Mauritanian jihadist threatens attacks against France
The leader of an Al Qaeda-linked terrorist group on trial in Mauritania used a court appearance on Wednesday to threaten attacks against France and its interests in the northwest African country.
"I want here to promise them, black nights are awaiting France and (President Nicolas) Sarkozy," Khadim Ould Semman, the leader of the Ansarou Allah (Supporters of God) organisation, told the court in the Mauritanian capital.
Ould Semman is one of 19 suspected members of the group being tried for the 2008 murder of a policeman. His group is linked to Al-Qaeda in the Islamic Maghreb, the north African wing of the terrorist network.
The militant singled out France among the "infidels and apostates" who would be physically liquidated in Mauritania by Islamic fighters.
Prosecutors are seeking the death sentence for Ould Semman, who exploited media coverage of a spiritual dialogue in Mauritania's prisons at the beginning of this year by being filmed wearing a tee-shirt on which Al-Qaeda was written.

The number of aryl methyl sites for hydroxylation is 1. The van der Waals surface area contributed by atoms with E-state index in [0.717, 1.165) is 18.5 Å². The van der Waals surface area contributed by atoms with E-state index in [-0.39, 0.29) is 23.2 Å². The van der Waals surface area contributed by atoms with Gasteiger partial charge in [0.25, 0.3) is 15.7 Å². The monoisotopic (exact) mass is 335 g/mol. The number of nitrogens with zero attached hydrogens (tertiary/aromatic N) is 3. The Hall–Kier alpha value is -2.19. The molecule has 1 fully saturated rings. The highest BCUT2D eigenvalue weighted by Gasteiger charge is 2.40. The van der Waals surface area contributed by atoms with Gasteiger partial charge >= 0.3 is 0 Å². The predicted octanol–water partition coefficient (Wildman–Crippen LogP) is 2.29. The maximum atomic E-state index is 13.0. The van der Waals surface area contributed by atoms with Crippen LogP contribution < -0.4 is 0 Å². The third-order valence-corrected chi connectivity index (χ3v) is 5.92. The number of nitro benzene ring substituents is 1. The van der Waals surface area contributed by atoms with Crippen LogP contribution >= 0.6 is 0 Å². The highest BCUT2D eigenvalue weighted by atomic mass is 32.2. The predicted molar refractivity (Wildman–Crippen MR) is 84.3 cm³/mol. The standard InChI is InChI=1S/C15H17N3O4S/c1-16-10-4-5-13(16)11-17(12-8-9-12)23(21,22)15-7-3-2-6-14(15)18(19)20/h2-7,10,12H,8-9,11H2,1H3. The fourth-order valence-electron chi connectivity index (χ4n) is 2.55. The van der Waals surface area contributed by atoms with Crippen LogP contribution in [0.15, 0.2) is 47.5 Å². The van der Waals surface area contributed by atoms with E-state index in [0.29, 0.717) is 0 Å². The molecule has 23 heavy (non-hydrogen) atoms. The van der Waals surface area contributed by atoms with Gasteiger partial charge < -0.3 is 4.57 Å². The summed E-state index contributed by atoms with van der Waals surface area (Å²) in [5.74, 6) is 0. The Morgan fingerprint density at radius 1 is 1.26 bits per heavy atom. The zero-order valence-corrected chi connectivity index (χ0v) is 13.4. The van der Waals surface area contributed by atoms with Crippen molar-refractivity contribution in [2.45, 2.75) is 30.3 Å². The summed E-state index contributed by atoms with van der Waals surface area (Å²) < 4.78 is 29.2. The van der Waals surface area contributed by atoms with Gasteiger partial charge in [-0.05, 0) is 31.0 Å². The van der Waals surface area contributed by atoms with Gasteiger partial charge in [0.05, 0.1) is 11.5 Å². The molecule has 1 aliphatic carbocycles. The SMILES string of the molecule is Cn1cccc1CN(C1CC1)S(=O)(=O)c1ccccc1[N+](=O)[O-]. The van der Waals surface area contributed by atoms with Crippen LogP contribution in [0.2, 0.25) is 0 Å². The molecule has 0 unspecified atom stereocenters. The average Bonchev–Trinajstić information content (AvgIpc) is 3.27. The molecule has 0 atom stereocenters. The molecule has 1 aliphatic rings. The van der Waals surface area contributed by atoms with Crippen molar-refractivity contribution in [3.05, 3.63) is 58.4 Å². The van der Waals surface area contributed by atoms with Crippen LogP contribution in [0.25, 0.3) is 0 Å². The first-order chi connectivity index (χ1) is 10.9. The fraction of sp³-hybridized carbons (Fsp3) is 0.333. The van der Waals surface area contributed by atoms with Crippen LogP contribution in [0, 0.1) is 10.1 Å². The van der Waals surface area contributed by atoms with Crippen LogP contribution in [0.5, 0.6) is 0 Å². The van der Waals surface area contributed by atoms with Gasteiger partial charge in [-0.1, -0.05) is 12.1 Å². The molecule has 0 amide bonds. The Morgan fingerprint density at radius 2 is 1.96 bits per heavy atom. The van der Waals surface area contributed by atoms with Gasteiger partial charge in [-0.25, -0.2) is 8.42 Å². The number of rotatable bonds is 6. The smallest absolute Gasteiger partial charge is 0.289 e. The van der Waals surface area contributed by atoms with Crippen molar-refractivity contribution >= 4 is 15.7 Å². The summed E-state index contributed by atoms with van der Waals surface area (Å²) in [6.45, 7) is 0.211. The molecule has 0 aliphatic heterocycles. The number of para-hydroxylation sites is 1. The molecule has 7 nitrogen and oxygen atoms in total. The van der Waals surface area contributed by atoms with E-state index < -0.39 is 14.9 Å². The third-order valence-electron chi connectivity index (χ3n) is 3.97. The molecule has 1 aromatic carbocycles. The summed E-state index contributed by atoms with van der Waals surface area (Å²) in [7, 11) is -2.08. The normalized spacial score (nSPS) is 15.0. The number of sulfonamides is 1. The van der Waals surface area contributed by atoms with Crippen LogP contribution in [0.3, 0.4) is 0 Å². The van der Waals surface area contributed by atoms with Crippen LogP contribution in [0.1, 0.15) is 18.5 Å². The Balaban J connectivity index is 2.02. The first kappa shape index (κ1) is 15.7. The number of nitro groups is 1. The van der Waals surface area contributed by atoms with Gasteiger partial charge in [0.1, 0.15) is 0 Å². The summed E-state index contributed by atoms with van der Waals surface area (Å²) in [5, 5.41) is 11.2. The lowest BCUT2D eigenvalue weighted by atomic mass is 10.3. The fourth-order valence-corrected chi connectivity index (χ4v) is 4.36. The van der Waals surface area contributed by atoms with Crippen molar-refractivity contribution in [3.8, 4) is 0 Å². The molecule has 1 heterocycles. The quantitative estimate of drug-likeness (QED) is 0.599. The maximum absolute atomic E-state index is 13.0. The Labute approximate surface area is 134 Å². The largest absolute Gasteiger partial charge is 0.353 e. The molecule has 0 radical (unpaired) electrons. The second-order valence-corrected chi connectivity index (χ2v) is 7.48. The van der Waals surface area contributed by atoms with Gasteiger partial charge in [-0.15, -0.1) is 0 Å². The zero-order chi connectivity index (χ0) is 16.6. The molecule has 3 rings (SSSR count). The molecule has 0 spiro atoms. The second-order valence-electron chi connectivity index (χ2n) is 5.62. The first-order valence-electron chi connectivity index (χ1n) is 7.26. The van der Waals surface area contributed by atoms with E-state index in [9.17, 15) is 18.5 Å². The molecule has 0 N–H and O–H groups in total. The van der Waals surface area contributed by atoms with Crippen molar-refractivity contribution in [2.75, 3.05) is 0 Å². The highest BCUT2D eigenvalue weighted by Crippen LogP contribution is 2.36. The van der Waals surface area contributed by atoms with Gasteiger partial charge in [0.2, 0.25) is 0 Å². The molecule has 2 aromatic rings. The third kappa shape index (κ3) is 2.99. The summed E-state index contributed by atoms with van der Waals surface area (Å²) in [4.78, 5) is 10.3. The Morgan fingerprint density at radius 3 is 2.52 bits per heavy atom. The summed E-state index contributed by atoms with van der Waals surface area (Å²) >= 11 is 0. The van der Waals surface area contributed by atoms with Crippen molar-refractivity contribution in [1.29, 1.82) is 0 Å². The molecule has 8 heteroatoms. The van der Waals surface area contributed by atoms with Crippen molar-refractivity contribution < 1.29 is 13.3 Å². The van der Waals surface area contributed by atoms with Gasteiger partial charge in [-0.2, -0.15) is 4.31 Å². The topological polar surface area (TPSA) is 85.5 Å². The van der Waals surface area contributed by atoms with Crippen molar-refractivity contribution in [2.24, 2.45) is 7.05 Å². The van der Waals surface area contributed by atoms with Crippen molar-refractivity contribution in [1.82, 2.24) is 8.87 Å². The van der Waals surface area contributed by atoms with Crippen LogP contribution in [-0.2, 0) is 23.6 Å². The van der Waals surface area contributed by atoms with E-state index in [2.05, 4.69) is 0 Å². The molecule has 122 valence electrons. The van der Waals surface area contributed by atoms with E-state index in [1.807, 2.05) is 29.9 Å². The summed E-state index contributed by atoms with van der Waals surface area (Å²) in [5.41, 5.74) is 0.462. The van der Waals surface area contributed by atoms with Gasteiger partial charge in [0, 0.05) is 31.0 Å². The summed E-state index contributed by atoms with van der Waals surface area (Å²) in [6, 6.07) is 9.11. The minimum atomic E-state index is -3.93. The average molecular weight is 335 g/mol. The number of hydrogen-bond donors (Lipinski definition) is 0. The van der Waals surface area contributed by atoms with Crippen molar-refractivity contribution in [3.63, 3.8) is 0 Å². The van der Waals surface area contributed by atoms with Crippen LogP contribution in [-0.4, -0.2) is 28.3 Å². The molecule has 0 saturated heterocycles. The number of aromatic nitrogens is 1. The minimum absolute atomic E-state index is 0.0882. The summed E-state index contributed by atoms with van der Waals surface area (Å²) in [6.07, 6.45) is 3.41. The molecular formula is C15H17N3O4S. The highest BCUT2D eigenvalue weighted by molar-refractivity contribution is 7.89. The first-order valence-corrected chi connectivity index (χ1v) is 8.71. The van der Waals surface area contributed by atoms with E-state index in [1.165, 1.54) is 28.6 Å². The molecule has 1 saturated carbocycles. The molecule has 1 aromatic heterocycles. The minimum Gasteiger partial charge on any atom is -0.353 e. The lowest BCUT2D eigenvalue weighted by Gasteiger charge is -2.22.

"I am a mujahideen. I have spent my life on this mission and ask the court to give me the death sentence and cut me into small pieces. This will increase my reward in the after-life, he said.
Lawyers of the 19 defendants say prosecutors lack proof, and complain the men have been mistreated in detention.
AQIM kidnapped five French nationals, a Madagascan and a Togolese from an uranium mining town in Niger on September 16. It is believed to be holding them in a mountainous desert region in northeastern Mali.
Thirty French soldiers took part in a Mauritanian army offensive against a AQIM unit in Mali in July, hoping to find French hostage Michel Germaneau, who was executed two days later.
© 2010 AFP